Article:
It took me 40 years to become a Jew. When I was a child, I wasn’t a Jew and not only because I never went to a synagogue. My father’s family had abandoned their religion so he wasn’t Jewish. More to the point, my mother and my grandmother weren’t Jewish either, so according to orthodox Judaism’s principles of matrilineal descent, it was impossible for me to be a Jew.
All I had was the “Cohen” name. I once asked my parents why they had not changed it. After saying, quite rightly, that you should never seek to appease racists, they confessed to thinking that antisemitism was over by the 1960s. After Hitler, humanity would surely see where the world’s most insane hatred led and resolve to put it to one side.
Bertolt Brecht said: “Do not rejoice in his defeat, you men. For though the world has stood up and stopped the bastard, the bitch that bore him is in heat again.”
My parents did not believe Brecht, at least not in the 1960s. Nor did I for a while. I was and remain an atheist who knows that communalist and identity politics crush individuality. I had no wish to join a tribe, let alone a religious one.
Still there was no escaping the “Cohen”. When I first responded to the antisemitism that has spread so far from the extreme left into the mainstream that it now threatens to poison the Labour party, I am ashamed to say I considered two disgraceful replies.
I might, I thought, not stop at opposing the Israeli occupation of the West Bank, and pledging support to leftwing Israelis and Palestinians who wanted a just and peaceful settlement for both peoples, but go on to behave like a grotesque from a Howard Jacobson satire. I would reassure fanatics that their “anti-Zionism” (that is, their call for the total destruction of the world’s only Jewish state) was not remotely racist.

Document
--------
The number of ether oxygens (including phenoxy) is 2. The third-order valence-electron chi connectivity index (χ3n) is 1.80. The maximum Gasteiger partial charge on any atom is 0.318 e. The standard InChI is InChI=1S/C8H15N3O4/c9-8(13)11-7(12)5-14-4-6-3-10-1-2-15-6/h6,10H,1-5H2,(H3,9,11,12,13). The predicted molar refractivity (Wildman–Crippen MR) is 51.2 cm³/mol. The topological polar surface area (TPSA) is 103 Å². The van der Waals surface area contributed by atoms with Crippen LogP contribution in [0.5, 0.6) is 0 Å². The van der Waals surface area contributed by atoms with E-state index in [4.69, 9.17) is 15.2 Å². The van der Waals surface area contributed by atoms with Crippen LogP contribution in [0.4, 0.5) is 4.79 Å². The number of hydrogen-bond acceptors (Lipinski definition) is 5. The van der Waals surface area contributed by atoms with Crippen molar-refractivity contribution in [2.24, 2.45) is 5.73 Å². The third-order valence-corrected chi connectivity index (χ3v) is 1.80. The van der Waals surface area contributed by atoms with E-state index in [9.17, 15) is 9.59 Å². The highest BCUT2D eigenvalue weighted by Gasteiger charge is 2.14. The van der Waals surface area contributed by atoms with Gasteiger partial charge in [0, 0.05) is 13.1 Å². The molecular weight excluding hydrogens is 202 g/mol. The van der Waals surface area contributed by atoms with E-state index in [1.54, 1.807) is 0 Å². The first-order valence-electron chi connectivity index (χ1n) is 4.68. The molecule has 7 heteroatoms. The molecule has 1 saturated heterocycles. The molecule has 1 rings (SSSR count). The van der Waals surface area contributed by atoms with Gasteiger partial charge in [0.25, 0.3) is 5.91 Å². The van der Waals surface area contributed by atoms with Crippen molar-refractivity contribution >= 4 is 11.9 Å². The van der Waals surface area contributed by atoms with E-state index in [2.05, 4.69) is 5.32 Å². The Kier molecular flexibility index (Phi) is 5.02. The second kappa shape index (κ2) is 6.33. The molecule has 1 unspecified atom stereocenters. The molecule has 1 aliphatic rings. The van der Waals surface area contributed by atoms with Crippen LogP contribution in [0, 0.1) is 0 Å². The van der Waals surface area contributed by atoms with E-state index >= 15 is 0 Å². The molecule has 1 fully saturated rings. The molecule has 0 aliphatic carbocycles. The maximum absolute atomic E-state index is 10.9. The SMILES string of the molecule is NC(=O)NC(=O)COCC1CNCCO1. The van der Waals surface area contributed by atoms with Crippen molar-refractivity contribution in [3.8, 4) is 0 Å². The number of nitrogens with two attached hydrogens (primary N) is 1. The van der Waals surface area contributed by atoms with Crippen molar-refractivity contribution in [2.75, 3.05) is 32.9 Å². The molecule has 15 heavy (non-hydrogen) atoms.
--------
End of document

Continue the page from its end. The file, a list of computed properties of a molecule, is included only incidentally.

Fortunately for my self-respect, I never sank that low. Whenever I hear Jews announce their hatred of Israel’s very existence, I suspect that underneath their loud bombast lies a quiet plea to the Islamists and neo-Nazis who might harm them: “I’m not like the others. Don’t pick on me.”
Unfortunately, I assured anyone who asked (and some who did not) that, despite appearances to the contrary, I wasn’t Jewish. And that was as dishonourable. I sounded like a black man trying to pass as white or a German arguing with the Gestapo that there was a mistake in the paperwork.
I stopped and accepted that racism changes your perception of the world and yourself. You become what your enemies say you are. And unless I wanted to shame myself, I had to become a Jew. A rather odd Jew, no doubt: a militant atheist who had to phone a friend to ask what on earth “mazel tov” meant. But a Jew nonetheless.
As one of the finest liberal ambitions is to find the sympathy to imagine the lives of others, you should become a Jew too. Declare that you have converted to Judaism or rediscovered your Jewish “heritage” and see the reaction. It’s not just that, if you are middle class and fortunate, you might experience racism for the first time, which in itself would be a “learning experience” worth having. You might also learn the essential lesson that antisemitism is not about Jews. Like rape, it’s about power.